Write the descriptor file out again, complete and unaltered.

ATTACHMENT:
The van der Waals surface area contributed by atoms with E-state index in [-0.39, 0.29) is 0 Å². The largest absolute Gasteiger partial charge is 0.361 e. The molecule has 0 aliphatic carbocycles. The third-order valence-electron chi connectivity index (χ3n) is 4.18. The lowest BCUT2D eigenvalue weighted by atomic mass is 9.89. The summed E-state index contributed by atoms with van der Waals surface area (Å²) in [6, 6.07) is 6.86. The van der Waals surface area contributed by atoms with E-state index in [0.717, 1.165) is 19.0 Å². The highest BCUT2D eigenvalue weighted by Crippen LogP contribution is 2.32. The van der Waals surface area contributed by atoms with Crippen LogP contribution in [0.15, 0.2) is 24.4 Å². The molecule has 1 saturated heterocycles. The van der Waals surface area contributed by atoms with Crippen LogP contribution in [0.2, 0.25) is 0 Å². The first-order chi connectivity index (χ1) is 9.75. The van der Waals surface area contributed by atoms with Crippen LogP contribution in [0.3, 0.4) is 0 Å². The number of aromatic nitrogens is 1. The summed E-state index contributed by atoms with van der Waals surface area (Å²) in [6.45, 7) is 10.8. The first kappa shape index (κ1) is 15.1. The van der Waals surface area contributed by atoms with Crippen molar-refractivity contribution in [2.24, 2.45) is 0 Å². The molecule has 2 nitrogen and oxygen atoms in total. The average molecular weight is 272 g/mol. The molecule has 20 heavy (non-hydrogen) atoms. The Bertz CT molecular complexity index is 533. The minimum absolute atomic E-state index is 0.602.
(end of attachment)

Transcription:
The van der Waals surface area contributed by atoms with E-state index in [-0.39, 0.29) is 0 Å². The largest absolute Gasteiger partial charge is 0.361 e. The molecule has 0 aliphatic carbocycles. The third-order valence-electron chi connectivity index (χ3n) is 4.18. The lowest BCUT2D eigenvalue weighted by atomic mass is 9.89. The summed E-state index contributed by atoms with van der Waals surface area (Å²) in [6, 6.07) is 6.86. The van der Waals surface area contributed by atoms with E-state index in [0.717, 1.165) is 19.0 Å². The highest BCUT2D eigenvalue weighted by Crippen LogP contribution is 2.32. The van der Waals surface area contributed by atoms with Crippen LogP contribution in [0.15, 0.2) is 24.4 Å². The molecule has 1 saturated heterocycles. The van der Waals surface area contributed by atoms with Crippen LogP contribution in [0.2, 0.25) is 0 Å². The first-order chi connectivity index (χ1) is 9.75. The van der Waals surface area contributed by atoms with Crippen LogP contribution in [0.3, 0.4) is 0 Å². The number of aromatic nitrogens is 1. The summed E-state index contributed by atoms with van der Waals surface area (Å²) in [6.45, 7) is 10.8. The first kappa shape index (κ1) is 15.1. The van der Waals surface area contributed by atoms with Crippen molar-refractivity contribution in [2.24, 2.45) is 0 Å². The molecule has 2 nitrogen and oxygen atoms in total. The average molecular weight is 272 g/mol. The molecule has 20 heavy (non-hydrogen) atoms. The Bertz CT molecular complexity index is 533. The minimum absolute atomic E-state index is 0.602.